Sunlight filters through the trees overhead. In the distance the Lot valley shimmers in the heat. We sit silent, bare brown arms crossed, elbows resting on the table, empty plates and glasses pushed aside. And between courses we listen as he talks of being an author and reads soft voiced from his own words.
We meet with friends for a barbeque and with the hot afternoon breeze blowing across the valley, laze in the shade and plan where to go Saturday night.
Our commune is having its big fête. But last year's was disappointing and the mood is to go elsewhere. There's also the tomato festival in Marmande, but that seems too far. So we plump for a rock and roll band in the covered market square at Mas d'Agenais.
The evening starts slowly - empty tables and no-one dancing except for a plump middle-aged French lady in a beige skirt who happily keeps going (on her own) for the whole evening. The English, somewhat self-consciously, begin to shuffle into the space in front of the band and bob up and down for a bit, but as the night progresses it's the French with their elegant ceroc who show us how it should be done.
Sunday we hope to have more of the same in our local village square, but the music is heavy metal - no one's dancing (not even head-bangers) and the disco that follows is French teeny bop. So we watch the fireworks and somewhat reluctantly leave the young ones to the night.
We are dog-sitting Guccio, a large shaggy Italian Spinone while his master does a week's tango workshop in the foothills of the Pyrenees.
Guccio does not like storms. So he wedged himself under my desk amongst all the trailing wires when the distant thunder started yesterday evening.
By midnight I decided we should go to bed. In the time it took me to clean my teeth Guccio had settled himself on my pillow. He's big. But I managed to tug him down off the bed. So he went round the other side and climbed up again. We did this a few more times until he finally agreed to lie down at the side of the bed on top of a spare duvet.
Lights out, we doze off for a while until the rain, thunder and lightning start in earnest. He is panting hard and I fetch him some Rescue Remedy. Vita, who has been sleeping by the bathroom on the cool tiles, follows me back to see what's going on.
Guccio, still panting loudly, now decides he'd rather be inside Vita's crate. She pops her head in, decides there is nothing she can do to help and quite unconcerned by all the noise and the flashes settles down to rearrange the duvet. Then the power goes off. We find torches and try to sleep. Guccio by this stage has his head jammed under the bedside table and Vita has curled up alongside him.
He continues to pant and as the storm begins to move away I reassure him that it will soon be over.
We doze and then the next storm arrives. This time the rain is pouring through the gap where the roof over the lounge meets the roof over the bedroom (which used to be the cow shed). Padding about with a torch, I find a couple of the Sainsbury's shopping boxes that we brought with us from the UK (immensely useful for carrying tools) and put towels in the bottom so that the dripping from the beam high above is muffled. Vita stretches out asleep. Guccio pants and I pretend to be brave. Again, I reassure him it will soon be over.
When the third storm arrives I don't think he believes me any more. This time, in the dark, I can hear the water dripping in different places, from the other side of the room. I flash the torch and see rain water seeping through the cracked beam above the window. The window used to be a door on to the veranda and there are steps up from what was the cow shed, now bedroom, floor. I keep my shoes on the steps where the water is now dripping. I'm too tired to get out of bed and move them.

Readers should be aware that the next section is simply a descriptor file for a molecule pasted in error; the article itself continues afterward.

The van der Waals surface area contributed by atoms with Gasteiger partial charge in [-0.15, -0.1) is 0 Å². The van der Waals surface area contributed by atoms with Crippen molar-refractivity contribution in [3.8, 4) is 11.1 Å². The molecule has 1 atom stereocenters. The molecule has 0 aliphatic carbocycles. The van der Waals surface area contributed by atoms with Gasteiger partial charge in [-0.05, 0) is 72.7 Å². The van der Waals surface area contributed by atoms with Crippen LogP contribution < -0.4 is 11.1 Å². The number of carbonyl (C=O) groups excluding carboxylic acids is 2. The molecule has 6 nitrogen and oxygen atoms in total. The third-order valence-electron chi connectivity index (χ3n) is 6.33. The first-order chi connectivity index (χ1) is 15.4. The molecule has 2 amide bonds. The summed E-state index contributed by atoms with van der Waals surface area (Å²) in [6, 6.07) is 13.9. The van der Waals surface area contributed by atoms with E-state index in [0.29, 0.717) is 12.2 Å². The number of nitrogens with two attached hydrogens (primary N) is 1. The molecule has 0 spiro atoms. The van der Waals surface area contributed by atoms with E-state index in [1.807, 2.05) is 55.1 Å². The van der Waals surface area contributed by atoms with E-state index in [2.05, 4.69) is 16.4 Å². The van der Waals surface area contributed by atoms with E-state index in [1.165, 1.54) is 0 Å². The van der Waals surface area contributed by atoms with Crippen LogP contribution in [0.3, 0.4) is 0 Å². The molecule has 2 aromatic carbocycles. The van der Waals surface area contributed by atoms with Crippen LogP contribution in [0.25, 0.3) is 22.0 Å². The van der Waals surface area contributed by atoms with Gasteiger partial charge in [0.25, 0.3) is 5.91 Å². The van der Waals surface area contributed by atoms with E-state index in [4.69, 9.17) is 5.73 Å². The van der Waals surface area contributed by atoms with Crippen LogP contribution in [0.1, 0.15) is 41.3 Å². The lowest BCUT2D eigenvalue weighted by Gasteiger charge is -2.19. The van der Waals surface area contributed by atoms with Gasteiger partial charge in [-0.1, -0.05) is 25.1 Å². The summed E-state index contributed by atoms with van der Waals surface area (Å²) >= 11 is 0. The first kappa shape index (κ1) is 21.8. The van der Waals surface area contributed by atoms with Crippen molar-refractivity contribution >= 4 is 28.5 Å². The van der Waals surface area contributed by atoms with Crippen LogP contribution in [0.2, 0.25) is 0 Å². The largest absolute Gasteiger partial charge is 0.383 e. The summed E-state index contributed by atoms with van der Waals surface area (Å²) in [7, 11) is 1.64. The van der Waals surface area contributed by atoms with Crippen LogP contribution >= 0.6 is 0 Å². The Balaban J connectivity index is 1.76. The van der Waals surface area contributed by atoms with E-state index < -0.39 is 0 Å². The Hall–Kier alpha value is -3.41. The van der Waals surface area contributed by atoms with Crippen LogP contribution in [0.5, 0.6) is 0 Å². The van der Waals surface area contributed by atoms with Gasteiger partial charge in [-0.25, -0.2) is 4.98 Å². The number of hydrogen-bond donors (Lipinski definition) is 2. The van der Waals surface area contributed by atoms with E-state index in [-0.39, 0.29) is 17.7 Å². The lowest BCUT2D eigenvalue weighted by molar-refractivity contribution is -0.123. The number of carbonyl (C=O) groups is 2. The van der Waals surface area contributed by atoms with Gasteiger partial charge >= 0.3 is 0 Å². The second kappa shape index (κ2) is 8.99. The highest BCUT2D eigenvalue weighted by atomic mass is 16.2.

I turn the torch off and realise there is another drip - closer. The water's coming through the ceiling where a big beam crosses the room. The end of the bed is wet. I wonder about getting a pail or something, but don't have the energy to get up.
I finally drift off thinking of Goldie Hawn in the film Overboard, lying on a sofa trying to get to sleep holding buckets to catch the rain coming through the roof.
And I said in my blog last night that a storm would be a welcome relief!
Sunday was hot. Very hot. But also overcast and not too sunny to garden. So I spent the morning on my knees inching through a flower bed that I'm creating out of the lawn. Heavy thunder storms a few days ago have left our clay soil workable again and I'm pulling out couch grass and dandelions.
We had an invitation for the afternoon to walk from the town centre along the Garonne to an old village bread oven. We gathered - people and dogs - sun hats, shorts, water bottles, cover-up shirts ready for our stroll when Judy asked me what was wrong with my mud-caked gardener's knees. You can tell she's a mother of boys. She gave me a wet wipe so I could clean up before we started.
We gossiped and ambled through woodland with glimpses of the river, past old farms with chicken scratching at the roadside and between hot, airless fields of maize. We sat in the bake-house and listened to Gascogne songs and waited for the fresh crusty bread to emerge.
Later, we ate the bread with our supper and it smelt of wood smoke.
In the 1970's I lived in Brazil and I wrote home to my mother in the UK every week. Those letters became the story of my life there. In 2007 I moved to south west France. Not quite sure where "home" is, I have no family left in the UK. If I did, these words would be my letters home, capturing the first impressions of my life here, to share, enjoy and perhaps re-read in years to come.